How to migrate C function pointers to C++?

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Category:Languages

The following is using a function pointer in C:

#include <stdio.h> void bar1(int i){printf("bar1 %d/n", i+1);} void bar2(int i){printf("bar2 %d/n", i+2);} void foo(void (*func)(), int i) {func(i);}; int main() {     foo(bar2, 0); } 

It compiles with $gcc main.c.

The following is my attempt to migrate it to C++:

#include <cstdio> void bar1(int i){printf("bar1 %d/n", i+1);} void bar2(int i){printf("bar2 %d/n", i+2);} void foo(void (*func)(), int i) {func(i);}; int main() {     foo(bar2, 0); } 

Trying to compile it, I get errors:

$ g++ main.cpp main.cpp:7:39: error: too many arguments to function call, expected 0, have 1 void foo(void (*func)(), int i) {func(i);};                                  ~~~~ ^ main.cpp:10:2: error: no matching function for call to 'foo'         foo(bar2, 0);         ^~~ main.cpp:7:6: note: candidate function not viable: no known conversion from 'void (int)' to 'void (*)()' for 1st argument void foo(void (*func)(), int i) {func(i);};      ^ 2 errors generated.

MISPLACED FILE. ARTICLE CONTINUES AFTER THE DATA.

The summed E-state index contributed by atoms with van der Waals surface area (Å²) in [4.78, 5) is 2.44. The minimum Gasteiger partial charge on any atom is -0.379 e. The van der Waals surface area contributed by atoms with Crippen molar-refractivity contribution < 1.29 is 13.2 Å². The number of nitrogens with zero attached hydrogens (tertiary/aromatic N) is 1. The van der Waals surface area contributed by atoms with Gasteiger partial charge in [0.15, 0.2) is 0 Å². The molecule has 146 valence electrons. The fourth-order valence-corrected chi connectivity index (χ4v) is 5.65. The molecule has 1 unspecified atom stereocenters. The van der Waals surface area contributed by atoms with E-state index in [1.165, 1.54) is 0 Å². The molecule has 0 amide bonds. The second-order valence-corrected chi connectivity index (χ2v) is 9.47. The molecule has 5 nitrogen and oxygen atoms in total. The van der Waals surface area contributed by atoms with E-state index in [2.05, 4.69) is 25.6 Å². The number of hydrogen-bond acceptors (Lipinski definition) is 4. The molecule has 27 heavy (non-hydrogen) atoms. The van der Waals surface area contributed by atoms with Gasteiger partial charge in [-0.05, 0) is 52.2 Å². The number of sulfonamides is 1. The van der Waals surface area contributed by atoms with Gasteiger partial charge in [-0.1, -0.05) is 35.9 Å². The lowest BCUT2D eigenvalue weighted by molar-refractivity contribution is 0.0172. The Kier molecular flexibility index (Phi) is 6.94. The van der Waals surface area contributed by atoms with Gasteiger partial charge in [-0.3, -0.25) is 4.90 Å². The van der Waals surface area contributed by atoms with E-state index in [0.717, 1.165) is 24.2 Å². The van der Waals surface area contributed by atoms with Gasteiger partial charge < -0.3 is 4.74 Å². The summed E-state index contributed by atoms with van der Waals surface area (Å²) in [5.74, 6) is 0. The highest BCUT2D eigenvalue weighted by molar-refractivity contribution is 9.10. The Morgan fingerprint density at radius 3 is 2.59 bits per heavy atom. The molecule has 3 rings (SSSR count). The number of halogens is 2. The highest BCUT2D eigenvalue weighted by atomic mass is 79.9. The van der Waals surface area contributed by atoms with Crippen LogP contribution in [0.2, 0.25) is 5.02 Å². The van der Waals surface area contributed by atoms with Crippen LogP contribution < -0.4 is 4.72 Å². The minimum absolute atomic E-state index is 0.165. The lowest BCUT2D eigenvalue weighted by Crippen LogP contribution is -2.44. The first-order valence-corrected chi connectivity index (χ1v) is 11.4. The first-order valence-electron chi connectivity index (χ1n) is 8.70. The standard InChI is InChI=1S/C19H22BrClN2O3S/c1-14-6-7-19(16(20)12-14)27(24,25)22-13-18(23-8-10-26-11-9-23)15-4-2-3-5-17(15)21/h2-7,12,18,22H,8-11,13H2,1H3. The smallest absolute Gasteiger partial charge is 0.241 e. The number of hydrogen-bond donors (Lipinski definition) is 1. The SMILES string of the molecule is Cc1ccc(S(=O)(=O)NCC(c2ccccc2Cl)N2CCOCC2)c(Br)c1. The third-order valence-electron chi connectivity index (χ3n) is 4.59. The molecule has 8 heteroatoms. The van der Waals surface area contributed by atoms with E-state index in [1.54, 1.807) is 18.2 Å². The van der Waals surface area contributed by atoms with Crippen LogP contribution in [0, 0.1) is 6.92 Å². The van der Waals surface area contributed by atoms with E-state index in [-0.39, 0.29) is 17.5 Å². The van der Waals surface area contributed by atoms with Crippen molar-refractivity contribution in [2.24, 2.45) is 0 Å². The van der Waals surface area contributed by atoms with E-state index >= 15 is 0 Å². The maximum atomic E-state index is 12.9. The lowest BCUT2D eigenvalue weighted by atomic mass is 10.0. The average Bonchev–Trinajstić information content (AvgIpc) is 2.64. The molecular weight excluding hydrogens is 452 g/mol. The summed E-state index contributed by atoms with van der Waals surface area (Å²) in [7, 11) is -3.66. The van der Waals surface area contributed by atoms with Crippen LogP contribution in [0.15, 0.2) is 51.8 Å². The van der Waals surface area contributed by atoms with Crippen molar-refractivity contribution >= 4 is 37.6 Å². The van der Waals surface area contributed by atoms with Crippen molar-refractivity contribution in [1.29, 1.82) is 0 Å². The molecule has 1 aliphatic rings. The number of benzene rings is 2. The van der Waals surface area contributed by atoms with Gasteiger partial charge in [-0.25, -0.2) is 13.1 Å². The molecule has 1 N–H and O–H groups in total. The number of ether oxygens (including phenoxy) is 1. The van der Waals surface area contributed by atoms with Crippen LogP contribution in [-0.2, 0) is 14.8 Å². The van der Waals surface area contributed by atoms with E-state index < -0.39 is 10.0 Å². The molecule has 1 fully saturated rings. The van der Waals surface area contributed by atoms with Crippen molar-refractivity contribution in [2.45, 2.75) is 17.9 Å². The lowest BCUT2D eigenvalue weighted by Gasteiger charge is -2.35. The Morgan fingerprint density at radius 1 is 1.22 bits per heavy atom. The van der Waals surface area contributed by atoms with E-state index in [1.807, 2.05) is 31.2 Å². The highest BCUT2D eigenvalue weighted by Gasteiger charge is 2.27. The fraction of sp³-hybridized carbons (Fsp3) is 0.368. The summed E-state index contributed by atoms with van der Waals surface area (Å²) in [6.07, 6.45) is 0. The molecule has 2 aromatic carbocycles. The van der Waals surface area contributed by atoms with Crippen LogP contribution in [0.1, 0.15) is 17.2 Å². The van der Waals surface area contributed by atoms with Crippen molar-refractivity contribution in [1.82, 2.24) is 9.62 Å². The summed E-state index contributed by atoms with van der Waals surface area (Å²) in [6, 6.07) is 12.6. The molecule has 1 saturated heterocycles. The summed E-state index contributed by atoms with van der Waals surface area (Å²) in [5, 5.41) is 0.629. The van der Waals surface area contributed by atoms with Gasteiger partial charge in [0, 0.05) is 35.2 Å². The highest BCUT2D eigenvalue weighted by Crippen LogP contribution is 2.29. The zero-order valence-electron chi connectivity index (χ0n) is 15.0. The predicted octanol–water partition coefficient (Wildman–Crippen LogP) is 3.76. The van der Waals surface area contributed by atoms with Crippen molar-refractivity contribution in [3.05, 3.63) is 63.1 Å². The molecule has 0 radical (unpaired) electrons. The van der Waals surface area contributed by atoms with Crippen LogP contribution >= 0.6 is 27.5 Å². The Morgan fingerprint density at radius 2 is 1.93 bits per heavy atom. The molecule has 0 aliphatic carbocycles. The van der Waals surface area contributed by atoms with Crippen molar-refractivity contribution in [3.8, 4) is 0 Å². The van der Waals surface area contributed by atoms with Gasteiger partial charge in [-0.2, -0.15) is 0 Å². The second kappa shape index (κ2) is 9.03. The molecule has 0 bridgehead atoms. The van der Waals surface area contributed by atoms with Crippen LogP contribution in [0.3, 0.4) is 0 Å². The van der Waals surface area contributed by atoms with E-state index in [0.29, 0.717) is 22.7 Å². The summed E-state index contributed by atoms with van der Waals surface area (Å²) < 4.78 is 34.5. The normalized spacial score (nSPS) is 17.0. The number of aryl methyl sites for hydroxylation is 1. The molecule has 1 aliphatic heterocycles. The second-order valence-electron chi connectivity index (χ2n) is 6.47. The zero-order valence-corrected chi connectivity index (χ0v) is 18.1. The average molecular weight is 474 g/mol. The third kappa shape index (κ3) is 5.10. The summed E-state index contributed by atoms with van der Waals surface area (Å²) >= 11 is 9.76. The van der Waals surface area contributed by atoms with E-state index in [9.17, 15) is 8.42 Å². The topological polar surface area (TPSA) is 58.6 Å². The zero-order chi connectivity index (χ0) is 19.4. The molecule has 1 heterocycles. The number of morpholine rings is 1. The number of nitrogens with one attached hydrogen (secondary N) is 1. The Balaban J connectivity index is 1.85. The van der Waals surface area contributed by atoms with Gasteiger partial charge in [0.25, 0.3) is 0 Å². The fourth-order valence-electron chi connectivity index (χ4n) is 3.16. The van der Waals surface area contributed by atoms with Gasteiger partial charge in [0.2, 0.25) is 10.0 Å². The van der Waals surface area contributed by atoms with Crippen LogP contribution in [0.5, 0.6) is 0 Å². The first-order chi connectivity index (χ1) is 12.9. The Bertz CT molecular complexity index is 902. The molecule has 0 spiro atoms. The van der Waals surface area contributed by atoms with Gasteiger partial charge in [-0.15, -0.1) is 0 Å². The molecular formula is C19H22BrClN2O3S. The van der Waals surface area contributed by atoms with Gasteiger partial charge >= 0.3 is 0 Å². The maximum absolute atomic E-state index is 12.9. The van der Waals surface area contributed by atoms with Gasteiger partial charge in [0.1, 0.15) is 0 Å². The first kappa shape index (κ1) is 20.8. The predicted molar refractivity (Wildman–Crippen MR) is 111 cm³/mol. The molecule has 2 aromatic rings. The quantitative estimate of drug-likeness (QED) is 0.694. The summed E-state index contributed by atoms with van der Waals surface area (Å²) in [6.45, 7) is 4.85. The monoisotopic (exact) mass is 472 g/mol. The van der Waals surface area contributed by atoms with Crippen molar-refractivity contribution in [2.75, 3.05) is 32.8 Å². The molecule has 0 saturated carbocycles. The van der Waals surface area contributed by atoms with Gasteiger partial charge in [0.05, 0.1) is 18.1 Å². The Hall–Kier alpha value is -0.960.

How can I migrate C function pointers to C++?

 


In C, void f() declares f to be function that takes an unspecified number of arguments and returns int. In C++ it declares f to be a function that takes no arguments and returns int. In C, if you want to write a function that takes no arguments you use void as the argument list: void f(void) declares a function that takes no arguments and returns nothing.

Unless you have a good reason to do otherwise, the way to write the code in the question is void foo(void (*func)(int), int i). That says that func is a pointer to a function that takes one argument of type int and returns void.

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